• National Influenza Vaccination Disparities Partnership: People are often inundated with information about flu season and the flu shot starting in the fall. However, there are still populations that do not currently have access to this potentially lifesaving vaccine. The CDC is working through this partnership to spread awareness as well as distribution in underserved communities.

How Pain Doctor companies are trying to change these disparities

As a member of the Pain Doctor network, Holistic Pain and our sister organizations are invested in ensuring that medical care is received by anyone who is in need of treatment and solutions. None of our blogs have shied away from discussing these issues and we will continue to work hard to ensure that everyone feels comfortable seeking the help they need. We’ll continue that work during National Minority Health Month.

In August of 2014 the Pain Doctor blog looked at pain in general and how it affected different cultures in our country. While pain itself doesn’t appear to have a racial bias, individual perception certainly does. The actual experience of pain is not different but there is significant bias and a lack of empathy in the way pain is treated for black patients when compared to white patients with the same complaints.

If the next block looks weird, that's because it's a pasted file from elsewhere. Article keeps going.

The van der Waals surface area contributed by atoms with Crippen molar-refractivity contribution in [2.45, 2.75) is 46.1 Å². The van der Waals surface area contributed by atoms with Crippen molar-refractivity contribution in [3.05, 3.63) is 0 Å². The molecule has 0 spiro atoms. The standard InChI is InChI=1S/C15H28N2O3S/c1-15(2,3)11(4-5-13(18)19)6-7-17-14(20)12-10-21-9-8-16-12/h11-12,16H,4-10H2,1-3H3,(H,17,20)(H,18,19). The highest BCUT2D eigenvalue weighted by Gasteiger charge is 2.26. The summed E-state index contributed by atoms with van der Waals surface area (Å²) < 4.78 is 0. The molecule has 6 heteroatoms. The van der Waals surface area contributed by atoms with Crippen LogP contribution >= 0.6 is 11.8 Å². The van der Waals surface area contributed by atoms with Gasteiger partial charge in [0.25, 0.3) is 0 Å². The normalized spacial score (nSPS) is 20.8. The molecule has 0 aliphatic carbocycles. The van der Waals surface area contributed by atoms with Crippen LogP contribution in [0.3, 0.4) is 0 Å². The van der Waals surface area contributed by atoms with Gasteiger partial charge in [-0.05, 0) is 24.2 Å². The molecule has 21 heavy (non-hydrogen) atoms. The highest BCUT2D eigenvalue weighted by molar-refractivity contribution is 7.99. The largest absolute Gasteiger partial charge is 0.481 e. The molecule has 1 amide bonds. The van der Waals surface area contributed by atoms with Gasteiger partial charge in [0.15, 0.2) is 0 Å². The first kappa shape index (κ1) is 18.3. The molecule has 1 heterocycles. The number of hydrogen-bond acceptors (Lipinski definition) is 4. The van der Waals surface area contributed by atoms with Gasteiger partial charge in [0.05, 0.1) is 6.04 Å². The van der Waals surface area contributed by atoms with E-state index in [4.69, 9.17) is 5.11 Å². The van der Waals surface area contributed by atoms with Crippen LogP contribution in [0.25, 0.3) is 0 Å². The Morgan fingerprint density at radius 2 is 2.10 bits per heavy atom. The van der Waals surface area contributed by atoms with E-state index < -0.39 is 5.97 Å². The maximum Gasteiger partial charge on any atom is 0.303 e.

In February of this year, the same blog looked at the ways different demographics are prescribed opioid medications. The most startling information was the knowledge that even when pain presents the same between black and white patients, opioid medications were prescribed at a significantly lower rate for blacks. However, blacks were much more likely to be recommended for drug dependence monitoring than whites even if they were both at equal risk for substance abuse.

Also in February during Black History Month, Arizona Pain provided this article about the chronic pain burden felt by African-American populations. The post explored the reasons behind the disparities of treatment for black chronic pain patients. In fact, the black population is far more likely to report instances of chronic pain and experience disability as a result. This is in part due to the lack of proper pain prescriptions and access to healthcare overall.

In March, Arizona Pain also addressed disparities in healthcare that affect the Hispanic population. Specifically, they focused on the LatinaStrong Foundation currently happening in California and Arizona to bring awareness to medical inequality and help women get the care they need for a variety of health concerns. Preventative medicine is a primary goal of the organization.

Arizona Pain doesn’t just talk the talk, they walk the walk. The downtown Phoenix location is a bilingual office is part of their Latin American Division that is designed to help the Hispanic population feel more comfortable seeking treatment for chronic pain conditions that may otherwise go untreated.

We hope that the Pain Doctor family, including Holistic Pain, can be a part of the continuing dialogue regarding race and ethnicity in our healthcare system, especially during National Minority Health Month.

Have you been affected by racial bias by a healthcare professional in the past?

Image by Rosmary via Flickr